Boston Data Privacy Compliance Consulting Services

Appolo Compliance helps organizations in the greater Boston area manage privacy programs to meet Massachusetts legal compliance requirements. Under Massachusetts law, organizations must comply with minimum standards to safeguard personal information contained in both paper and electronic records.

Data Protection & Customer information Security

In response to the rapid uptick in breaches involving personal data, more privacy regulations are coming into effect at the local, state, federal, and international levels. As these privacy regulations come into effect, companies are quickly recognizing that effective privacy management is not just a key compliance activity but also a key factor in business enablement in the digital economy.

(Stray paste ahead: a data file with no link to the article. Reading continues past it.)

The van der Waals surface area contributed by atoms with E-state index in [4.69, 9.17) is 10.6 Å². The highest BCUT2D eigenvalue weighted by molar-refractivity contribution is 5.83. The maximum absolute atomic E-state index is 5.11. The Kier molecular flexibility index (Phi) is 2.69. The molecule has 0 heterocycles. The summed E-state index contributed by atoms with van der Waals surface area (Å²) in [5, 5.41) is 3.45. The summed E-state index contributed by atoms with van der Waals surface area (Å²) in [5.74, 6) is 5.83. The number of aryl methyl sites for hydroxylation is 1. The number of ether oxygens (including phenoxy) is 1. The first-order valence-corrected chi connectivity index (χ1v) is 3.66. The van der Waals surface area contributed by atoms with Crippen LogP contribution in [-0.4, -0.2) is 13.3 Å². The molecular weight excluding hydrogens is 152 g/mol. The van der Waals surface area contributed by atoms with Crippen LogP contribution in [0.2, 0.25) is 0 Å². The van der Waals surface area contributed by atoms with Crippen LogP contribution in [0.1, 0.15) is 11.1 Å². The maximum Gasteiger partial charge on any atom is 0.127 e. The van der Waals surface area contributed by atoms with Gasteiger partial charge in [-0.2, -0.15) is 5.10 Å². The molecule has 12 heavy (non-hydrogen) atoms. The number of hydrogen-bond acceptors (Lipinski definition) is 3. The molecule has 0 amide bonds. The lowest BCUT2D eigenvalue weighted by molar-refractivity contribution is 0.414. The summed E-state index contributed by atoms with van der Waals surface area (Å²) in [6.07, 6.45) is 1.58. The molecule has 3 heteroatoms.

We design privacy programs that promote the protection of customer information as well as the information technology systems.

Compliance & Risk Assessment Process

We partner with our clients to help them conduct periodic risk assessment of their Information Systems sufficient to inform the design of their privacy and cybersecurity programs. Such risk assessment is updated as reasonably necessary to address changes to our clients’ Information Systems, Nonpublic Information or business operations. These risk assessments allows for revision of controls to respond to technological developments and evolving threats to protect Nonpublic Information and Information Systems.

Our Risk Assessment Process

Massachusetts Governance & Compliance Regulations